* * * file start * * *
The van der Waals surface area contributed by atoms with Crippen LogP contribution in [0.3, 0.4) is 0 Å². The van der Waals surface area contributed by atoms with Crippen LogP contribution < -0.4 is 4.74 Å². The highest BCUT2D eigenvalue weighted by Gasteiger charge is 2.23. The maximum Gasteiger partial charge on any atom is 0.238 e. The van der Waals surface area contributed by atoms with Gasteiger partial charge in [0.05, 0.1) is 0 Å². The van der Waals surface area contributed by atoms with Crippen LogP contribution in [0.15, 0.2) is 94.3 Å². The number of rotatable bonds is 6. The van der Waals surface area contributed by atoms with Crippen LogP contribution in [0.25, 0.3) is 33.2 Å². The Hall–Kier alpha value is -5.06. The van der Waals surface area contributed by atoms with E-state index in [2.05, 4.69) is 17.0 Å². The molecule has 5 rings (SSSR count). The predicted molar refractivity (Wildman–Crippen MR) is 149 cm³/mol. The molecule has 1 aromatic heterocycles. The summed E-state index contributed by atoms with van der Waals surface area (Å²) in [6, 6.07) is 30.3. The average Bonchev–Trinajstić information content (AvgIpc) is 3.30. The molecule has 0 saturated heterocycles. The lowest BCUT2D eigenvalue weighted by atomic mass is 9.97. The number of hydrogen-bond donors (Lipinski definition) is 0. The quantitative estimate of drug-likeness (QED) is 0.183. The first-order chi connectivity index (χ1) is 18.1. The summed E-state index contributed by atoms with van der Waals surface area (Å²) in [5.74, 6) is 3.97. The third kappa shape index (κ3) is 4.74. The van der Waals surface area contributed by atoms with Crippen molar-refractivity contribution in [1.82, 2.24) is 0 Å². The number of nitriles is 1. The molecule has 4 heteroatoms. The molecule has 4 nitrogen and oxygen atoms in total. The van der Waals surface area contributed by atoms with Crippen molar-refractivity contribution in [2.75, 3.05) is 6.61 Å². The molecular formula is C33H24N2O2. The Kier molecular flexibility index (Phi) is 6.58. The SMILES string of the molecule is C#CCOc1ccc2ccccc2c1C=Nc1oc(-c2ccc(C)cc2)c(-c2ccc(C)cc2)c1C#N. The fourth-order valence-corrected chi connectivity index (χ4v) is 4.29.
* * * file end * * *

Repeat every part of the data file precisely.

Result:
The van der Waals surface area contributed by atoms with Crippen LogP contribution in [0.3, 0.4) is 0 Å². The van der Waals surface area contributed by atoms with Crippen LogP contribution < -0.4 is 4.74 Å². The highest BCUT2D eigenvalue weighted by Gasteiger charge is 2.23. The maximum Gasteiger partial charge on any atom is 0.238 e. The van der Waals surface area contributed by atoms with Gasteiger partial charge in [0.05, 0.1) is 0 Å². The van der Waals surface area contributed by atoms with Crippen LogP contribution in [0.15, 0.2) is 94.3 Å². The number of rotatable bonds is 6. The van der Waals surface area contributed by atoms with Crippen LogP contribution in [0.25, 0.3) is 33.2 Å². The Hall–Kier alpha value is -5.06. The van der Waals surface area contributed by atoms with E-state index in [2.05, 4.69) is 17.0 Å². The molecule has 5 rings (SSSR count). The predicted molar refractivity (Wildman–Crippen MR) is 149 cm³/mol. The molecule has 1 aromatic heterocycles. The summed E-state index contributed by atoms with van der Waals surface area (Å²) in [6, 6.07) is 30.3. The average Bonchev–Trinajstić information content (AvgIpc) is 3.30. The molecule has 0 saturated heterocycles. The lowest BCUT2D eigenvalue weighted by atomic mass is 9.97. The number of hydrogen-bond donors (Lipinski definition) is 0. The quantitative estimate of drug-likeness (QED) is 0.183. The first-order chi connectivity index (χ1) is 18.1. The summed E-state index contributed by atoms with van der Waals surface area (Å²) in [5.74, 6) is 3.97. The third kappa shape index (κ3) is 4.74. The van der Waals surface area contributed by atoms with Crippen molar-refractivity contribution in [1.82, 2.24) is 0 Å². The number of nitriles is 1. The molecule has 4 heteroatoms. The molecule has 4 nitrogen and oxygen atoms in total. The van der Waals surface area contributed by atoms with Crippen molar-refractivity contribution in [2.75, 3.05) is 6.61 Å². The molecular formula is C33H24N2O2. The Kier molecular flexibility index (Phi) is 6.58. The SMILES string of the molecule is C#CCOc1ccc2ccccc2c1C=Nc1oc(-c2ccc(C)cc2)c(-c2ccc(C)cc2)c1C#N. The fourth-order valence-corrected chi connectivity index (χ4v) is 4.29.